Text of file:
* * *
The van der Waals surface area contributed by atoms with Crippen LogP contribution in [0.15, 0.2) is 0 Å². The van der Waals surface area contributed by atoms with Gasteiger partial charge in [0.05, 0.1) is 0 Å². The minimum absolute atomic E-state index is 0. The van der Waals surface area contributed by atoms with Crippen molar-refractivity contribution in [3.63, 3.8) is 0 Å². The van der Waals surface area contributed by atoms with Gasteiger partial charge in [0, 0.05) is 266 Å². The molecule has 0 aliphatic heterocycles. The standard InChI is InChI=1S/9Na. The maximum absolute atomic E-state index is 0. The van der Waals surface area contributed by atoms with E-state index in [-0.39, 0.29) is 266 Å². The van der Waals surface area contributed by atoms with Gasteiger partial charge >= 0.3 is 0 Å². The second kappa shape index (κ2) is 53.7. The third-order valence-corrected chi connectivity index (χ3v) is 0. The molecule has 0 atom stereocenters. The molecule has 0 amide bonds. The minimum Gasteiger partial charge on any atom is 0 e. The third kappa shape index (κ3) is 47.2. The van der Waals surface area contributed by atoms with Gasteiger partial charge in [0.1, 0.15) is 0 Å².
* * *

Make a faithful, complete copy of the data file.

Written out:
The van der Waals surface area contributed by atoms with Crippen LogP contribution in [0.15, 0.2) is 0 Å². The van der Waals surface area contributed by atoms with Gasteiger partial charge in [0.05, 0.1) is 0 Å². The minimum absolute atomic E-state index is 0. The van der Waals surface area contributed by atoms with Crippen molar-refractivity contribution in [3.63, 3.8) is 0 Å². The van der Waals surface area contributed by atoms with Gasteiger partial charge in [0, 0.05) is 266 Å². The molecule has 0 aliphatic heterocycles. The standard InChI is InChI=1S/9Na. The maximum absolute atomic E-state index is 0. The van der Waals surface area contributed by atoms with E-state index in [-0.39, 0.29) is 266 Å². The van der Waals surface area contributed by atoms with Gasteiger partial charge >= 0.3 is 0 Å². The second kappa shape index (κ2) is 53.7. The third-order valence-corrected chi connectivity index (χ3v) is 0. The molecule has 0 atom stereocenters. The molecule has 0 amide bonds. The minimum Gasteiger partial charge on any atom is 0 e. The third kappa shape index (κ3) is 47.2. The van der Waals surface area contributed by atoms with Gasteiger partial charge in [0.1, 0.15) is 0 Å².